Visegrád Anthropologists’ Network (V4 Net)
SUMMARY: The Visegrád Anthropologists’ Network (V4 Net) was launched on 9th October 2017 at the Max Planck Institute of Social Anthropology on the initiative of Chris Hann. Its main purpose is to contribute to a better understanding of contemporary social phenomena in the Czech Republic, Hungary, Poland and Slovakia (the V4) by applying the theories and methods of anthropology, broadly defined. A second goal, especially important when many educational institutions in the V4 face severe pressures, is to consolidate the standing of the discipline of anthropology in this region, in fruitful conversations with adjacent fields of the social sciences and the humanities.
The Visegrád countries – Poland, Slovakia, the Czech Republic, and Hungary, also known as the V4 – have had a bad reputation of late in the Western media. These countries came together in 1991 on the basis of historical affinities dating back to the Middle Ages. In the postsocialist decades, they display similarities in their economies, political institutions and social structures. Since 2004 the Visegrád states have enjoyed all the benefits of EU membership, yet they have been reluctant to share the burden of the "migrant crisis" that erupted in 2015. It is not just political solidarity with the EU that is judged to be lacking: Western politicians and journalists bemoan nationalism and Islamophobia in East-Central Europe, when humanitarian sympathy with refugees is called for. According to some observers, pluralism and the rule of law have been under threat for years, especially in Hungary and Poland.
There has been relatively little comparative anthropological research into contemporary developments in the V4 (a club in which we include former East Germany as an honorary member, since many of the same phenomena are all too evident here, not least in voting patterns). V4Net aims to fill this gap. With a mix of empirical projects exploring both political economy and changing social relations and notions of personhood, the aim in the years 2017-2021 is to create a solid foundation to address larger conceptual questions concerning trust and social cohesion in states that used to be on the periphery of the Soviet empire and now find themselves structurally marginalised by the EU and global capitalism.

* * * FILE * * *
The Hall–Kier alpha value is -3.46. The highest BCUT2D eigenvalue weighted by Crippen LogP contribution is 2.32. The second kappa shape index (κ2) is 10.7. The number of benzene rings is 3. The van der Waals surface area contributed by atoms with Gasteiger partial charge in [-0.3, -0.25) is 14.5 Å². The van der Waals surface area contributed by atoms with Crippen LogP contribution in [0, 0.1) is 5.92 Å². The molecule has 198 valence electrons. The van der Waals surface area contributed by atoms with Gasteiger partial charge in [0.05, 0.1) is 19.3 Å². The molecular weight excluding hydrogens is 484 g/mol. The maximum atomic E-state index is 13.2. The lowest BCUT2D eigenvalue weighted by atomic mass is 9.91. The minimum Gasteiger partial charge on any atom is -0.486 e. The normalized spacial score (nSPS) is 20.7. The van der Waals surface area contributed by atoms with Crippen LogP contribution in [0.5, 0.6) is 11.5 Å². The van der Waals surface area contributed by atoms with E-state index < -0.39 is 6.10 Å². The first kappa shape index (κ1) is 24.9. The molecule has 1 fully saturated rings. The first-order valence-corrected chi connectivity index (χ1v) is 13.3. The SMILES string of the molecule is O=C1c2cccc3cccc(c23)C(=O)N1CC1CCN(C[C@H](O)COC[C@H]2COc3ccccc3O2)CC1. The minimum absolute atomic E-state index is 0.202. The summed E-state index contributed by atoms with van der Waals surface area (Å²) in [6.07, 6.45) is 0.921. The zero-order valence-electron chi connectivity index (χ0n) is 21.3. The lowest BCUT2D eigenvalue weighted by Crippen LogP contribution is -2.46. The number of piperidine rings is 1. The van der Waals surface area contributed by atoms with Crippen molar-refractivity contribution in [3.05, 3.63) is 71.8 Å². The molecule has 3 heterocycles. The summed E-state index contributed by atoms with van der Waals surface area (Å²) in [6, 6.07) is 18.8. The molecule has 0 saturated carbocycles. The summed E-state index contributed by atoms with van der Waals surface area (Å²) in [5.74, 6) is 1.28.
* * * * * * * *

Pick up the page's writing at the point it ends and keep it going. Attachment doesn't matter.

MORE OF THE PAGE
This initiative will support increased collaboration between researchers – doctoral candidates and post-docs as well as established scholars – at leading centres of anthropological research in the region. In addition to arranging regular conferences and workshops, the network will facilitate the mobility of individual schoalrs between all the participating institutes. Senior and junior members alike will be encouraged to spend time at the Max Planck Institute for Social Anthropology, to work on their own projects as well as to provide stimulus and guidance to the research community in Halle.
The Network was launched in Halle on 9th October 2017 with the following participants:
Broz, Ludek (Czech Academy of Sciences, Prague)
Buchowski, Michał (Adam Mickiewicz University, Poznań)
Buzalka, Juraj (Comenius University, Bratislava)
Feischmidt, Margit (Hungarian Academy of Sciences, Budapest)
Halemba, Agnieszka (University of Warszawa)
Hann, Chris (Max Planck Institute for Social Anthropology, Halle/Saale)
Henig, David (University of Kent at Canterbury)
Kürti, László (University of Miskolc)
Lis, Aleksandra (Adam Mickiewicz University, Poznań)
Lubaś, Marcin (Jagiellonian University Kraków)
Malewska-Szałygin, Anna (University of Warszawa)